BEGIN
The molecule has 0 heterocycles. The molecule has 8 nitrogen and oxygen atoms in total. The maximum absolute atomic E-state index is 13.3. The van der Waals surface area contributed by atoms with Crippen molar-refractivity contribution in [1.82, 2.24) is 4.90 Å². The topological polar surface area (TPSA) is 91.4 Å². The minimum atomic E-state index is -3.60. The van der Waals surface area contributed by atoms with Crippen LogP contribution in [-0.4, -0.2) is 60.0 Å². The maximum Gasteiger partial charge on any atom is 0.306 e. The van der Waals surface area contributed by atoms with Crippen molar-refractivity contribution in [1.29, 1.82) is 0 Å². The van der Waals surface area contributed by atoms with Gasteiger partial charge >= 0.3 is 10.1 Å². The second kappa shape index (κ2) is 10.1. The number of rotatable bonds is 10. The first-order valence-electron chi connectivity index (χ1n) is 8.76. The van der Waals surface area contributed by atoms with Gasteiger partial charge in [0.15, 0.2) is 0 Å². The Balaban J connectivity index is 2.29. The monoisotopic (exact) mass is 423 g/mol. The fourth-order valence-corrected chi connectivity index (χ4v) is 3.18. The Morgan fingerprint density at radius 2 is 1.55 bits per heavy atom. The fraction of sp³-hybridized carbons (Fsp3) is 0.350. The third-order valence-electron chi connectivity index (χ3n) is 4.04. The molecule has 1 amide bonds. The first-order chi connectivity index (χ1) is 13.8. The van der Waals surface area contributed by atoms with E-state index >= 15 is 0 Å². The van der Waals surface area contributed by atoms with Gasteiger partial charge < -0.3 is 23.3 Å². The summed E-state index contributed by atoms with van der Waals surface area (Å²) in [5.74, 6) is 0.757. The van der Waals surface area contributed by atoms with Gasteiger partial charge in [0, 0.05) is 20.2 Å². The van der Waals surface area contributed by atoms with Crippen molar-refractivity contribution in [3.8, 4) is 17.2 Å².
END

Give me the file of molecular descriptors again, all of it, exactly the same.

The molecule has 0 heterocycles. The molecule has 8 nitrogen and oxygen atoms in total. The maximum absolute atomic E-state index is 13.3. The van der Waals surface area contributed by atoms with Crippen molar-refractivity contribution in [1.82, 2.24) is 4.90 Å². The topological polar surface area (TPSA) is 91.4 Å². The minimum atomic E-state index is -3.60. The van der Waals surface area contributed by atoms with Crippen LogP contribution in [-0.4, -0.2) is 60.0 Å². The maximum Gasteiger partial charge on any atom is 0.306 e. The van der Waals surface area contributed by atoms with Crippen molar-refractivity contribution in [1.29, 1.82) is 0 Å². The van der Waals surface area contributed by atoms with Gasteiger partial charge >= 0.3 is 10.1 Å². The second kappa shape index (κ2) is 10.1. The number of rotatable bonds is 10. The first-order valence-electron chi connectivity index (χ1n) is 8.76. The van der Waals surface area contributed by atoms with Gasteiger partial charge in [0.15, 0.2) is 0 Å². The Balaban J connectivity index is 2.29. The monoisotopic (exact) mass is 423 g/mol. The fourth-order valence-corrected chi connectivity index (χ4v) is 3.18. The Morgan fingerprint density at radius 2 is 1.55 bits per heavy atom. The fraction of sp³-hybridized carbons (Fsp3) is 0.350. The third-order valence-electron chi connectivity index (χ3n) is 4.04. The molecule has 1 amide bonds. The first-order chi connectivity index (χ1) is 13.8. The van der Waals surface area contributed by atoms with E-state index >= 15 is 0 Å². The van der Waals surface area contributed by atoms with Gasteiger partial charge < -0.3 is 23.3 Å². The summed E-state index contributed by atoms with van der Waals surface area (Å²) in [5.74, 6) is 0.757. The van der Waals surface area contributed by atoms with Gasteiger partial charge in [0, 0.05) is 20.2 Å². The van der Waals surface area contributed by atoms with Crippen molar-refractivity contribution in [3.8, 4) is 17.2 Å².